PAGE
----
The limits of American power


The scenes from Kabul Airport are sad and shocking, but they are not extraordinary. If anything, it seems that the Biden administration, even if they did not know what this would look like, was fully aware what they were doing - and what its consequences will be. Their allies were in it too, and they also knew what was going to happen: They were hoping, after Louis XVth, that the inevitable catastrophy would come after they have safely left.

Most of the world already knew, ever since the 'Nam, that America is much better at bombing territories than holding them. That George W still misadventured shows the perils of not knowing one's history - or for that matter, any history! There was, of course, a good dose of over-confidence from the end of history moment of the nineties: After all, as Marx said, Men make their own history, but they do not make it as they please.

It's not just about history, but also about the present. In more ways than one, what's happening in Kabul and what happened with Covid have some parallels: Looking inward has its prices! None of the world's governments have yet learned, even after 18 months living through this pandemic, that none of them would be able to solve the problem by themselves. All they tried are closing borders and hoarding supplies, playing to domestic galleries. For them, solving the problem in developing countries was a moral question, to be attended to once the more urgent business of politics has been attended to. The virus has 'learnt' faster than them and therefore, we got into a never-ending crisis. A pragmatic recognition of the irreversible connectedness of the world was missing: So it was in Kabul.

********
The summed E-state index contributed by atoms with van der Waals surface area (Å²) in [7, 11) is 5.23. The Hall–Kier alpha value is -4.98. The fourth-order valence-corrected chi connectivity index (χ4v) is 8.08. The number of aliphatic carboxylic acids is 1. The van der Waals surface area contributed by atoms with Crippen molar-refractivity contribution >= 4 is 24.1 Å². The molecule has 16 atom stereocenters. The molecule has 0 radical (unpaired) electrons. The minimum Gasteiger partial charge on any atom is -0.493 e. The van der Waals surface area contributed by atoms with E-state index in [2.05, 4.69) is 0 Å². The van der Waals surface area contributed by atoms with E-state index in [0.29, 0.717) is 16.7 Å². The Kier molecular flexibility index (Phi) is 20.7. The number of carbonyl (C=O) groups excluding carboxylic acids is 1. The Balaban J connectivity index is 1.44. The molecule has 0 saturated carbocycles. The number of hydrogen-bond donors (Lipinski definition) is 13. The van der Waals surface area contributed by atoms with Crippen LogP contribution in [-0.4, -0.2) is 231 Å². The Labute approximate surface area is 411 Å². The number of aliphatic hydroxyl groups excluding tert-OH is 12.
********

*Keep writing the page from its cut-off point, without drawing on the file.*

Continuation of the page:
That brings me to the future. This is perhaps the befitting end of liberal internationalism, and the empire of the mind that came with it. We have seen, in Trump's tearing off the Iran nuclear deal, that Americans are unreliable treaty partners; in Biden keeping with Trump's deal with Taliban, we have seen that they are self-obsessed friends. Not many would talk about American fixing anything anymore: This would mean India's eagerness to confront China for an 'ever closer friendship' with America would cool, and the Europeans will need rethink their relationships with Russia and beyond. The end of history seems to have come to its own sad end, and we are peering at the future at Kabul.

Biden is counting on a post-Covid bump in economic sentiments backed by his reconstruction package to carry him through the next few years, long after the catastrophy at Kabul is forgotten. Indeed, who cares if either Covid or Mujahideen come for the poor people! Except that this will play a part in reconfiguring the world: The globalism that started, ironically around the same time as 9/11, would well and truly end now. Poor countries, left on their own devices, have to find their own way. Their rich would indeed cling to the responsibility-lite cosmopolitanism (and tax-nomadism) a little while longer, but we seem to be edging closer to end of that time. 

So, Kabul's human tragedy - a symphony of ghosts of globalism's past, present and future - should usher in a different world, a more distracted and disconnected one, a time of breaking of empires which always accompany, and in turn, accompanied by, great human catastrophies. History is on television now if we care to switch it on.



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